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Lab 3.1.

2 Command Modes and Router

Objective
Identify basic router modes of user EXEC and privileged EXEC. Use commands to enter specific modes. Become familiar with the router prompt for each mode. Assign a name to the router.

Background/Preparation
1700, 2500, 2600 routers, or a combination. Refer to the chart at the end of the lab to correctly identify the interface identifiers to be used based on the equipment in the lab. The configuration output used in this lab is produced from 1721 series routers. Any other router used may produce slightly different output. The following steps are intended to be executed on each router unless specifically instructed otherwise. Start a HyperTerminal session as performed in the Establishing a HyperTerminal session lab. Note: Go to the erase and reload instructions at the end of this lab. Perform those steps before continuing with this lab.

Step 1 Login to the router in user EXEC mode


a. Connect to the router and login. b. What prompt did the router display?

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1-5 CCNA 2: Routers and Routing Basics v 3.1 - Lab 3.1.2 Copyright 2003, Cisco Systems, Inc.

c.

What does this prompt mean?

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Step 2 Login to the router in privileged EXEC mode
a. Enter enable at the user mode prompt. Router>enable b. If prompted for a password, enter the password class. c. What prompt did the router display?

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d. What does this prompt mean?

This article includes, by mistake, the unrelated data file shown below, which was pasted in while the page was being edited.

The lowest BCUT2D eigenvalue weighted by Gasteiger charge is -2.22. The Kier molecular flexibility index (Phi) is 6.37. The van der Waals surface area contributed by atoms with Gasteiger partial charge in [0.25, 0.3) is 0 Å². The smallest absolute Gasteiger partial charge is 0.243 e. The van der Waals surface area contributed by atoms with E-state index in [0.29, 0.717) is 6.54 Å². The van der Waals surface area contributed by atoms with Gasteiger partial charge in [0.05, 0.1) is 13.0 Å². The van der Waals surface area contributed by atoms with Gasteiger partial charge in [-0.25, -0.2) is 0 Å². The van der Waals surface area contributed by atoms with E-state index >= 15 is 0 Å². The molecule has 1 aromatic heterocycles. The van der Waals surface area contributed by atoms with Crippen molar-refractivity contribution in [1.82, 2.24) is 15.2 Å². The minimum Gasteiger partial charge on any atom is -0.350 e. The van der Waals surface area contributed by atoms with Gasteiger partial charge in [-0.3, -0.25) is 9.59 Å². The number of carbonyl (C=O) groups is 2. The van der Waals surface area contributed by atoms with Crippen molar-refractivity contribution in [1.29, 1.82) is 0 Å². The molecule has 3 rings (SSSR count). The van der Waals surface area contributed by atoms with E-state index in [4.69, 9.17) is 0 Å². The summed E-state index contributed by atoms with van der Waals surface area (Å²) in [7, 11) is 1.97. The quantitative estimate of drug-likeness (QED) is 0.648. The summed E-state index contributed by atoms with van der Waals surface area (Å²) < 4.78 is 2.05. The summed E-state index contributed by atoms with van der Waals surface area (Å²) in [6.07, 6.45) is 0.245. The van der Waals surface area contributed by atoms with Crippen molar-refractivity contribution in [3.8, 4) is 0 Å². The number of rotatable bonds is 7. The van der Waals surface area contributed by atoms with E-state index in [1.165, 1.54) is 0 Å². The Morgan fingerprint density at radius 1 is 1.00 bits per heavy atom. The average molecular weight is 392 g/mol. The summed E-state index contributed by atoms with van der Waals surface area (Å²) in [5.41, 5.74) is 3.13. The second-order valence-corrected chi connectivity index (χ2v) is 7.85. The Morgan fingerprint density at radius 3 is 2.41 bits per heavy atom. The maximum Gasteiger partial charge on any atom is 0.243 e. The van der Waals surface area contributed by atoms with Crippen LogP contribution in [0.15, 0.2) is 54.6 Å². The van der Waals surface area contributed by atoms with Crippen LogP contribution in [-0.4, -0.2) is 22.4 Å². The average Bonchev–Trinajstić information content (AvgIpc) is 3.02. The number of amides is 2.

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Step 3 Enter global configuration mode
a. Enter configure terminal at the privilege mode prompt. Router#configure terminal b. What prompt did the router display? ____________________________________________ c. What does this prompt mean?

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Step 4 Enter router configuration mode
a. Enter router rip at the global configuration mode. Router(config)#router rip b. What prompt did the router display? _________________________________________ c. What does this prompt mean?

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Step 5 Exit from router mode and go into interface configuration mode
a. Enter exit at the prompt to return to global configuration mode. Router(config-router)#exit b. Enter interface serial 0 at the global configuration mode prompt. Note: See chart for the interface identifier. Router(config)#interface serial 0 c. What prompt did the router display? _____________________

d. What does this prompt mean?

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e. Enter exit at the prompt to return to global configuration mode. Router(config-if)#exit

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CCNA 2: Routers and Routing Basics v 3.1 - Lab 3.1.2

Copyright 2003, Cisco Systems, Inc.

Step 6 Assign a name to the router


a. Router(config)#hostname GAD b. What prompt did the router display? _____________________ c. What does this prompt mean?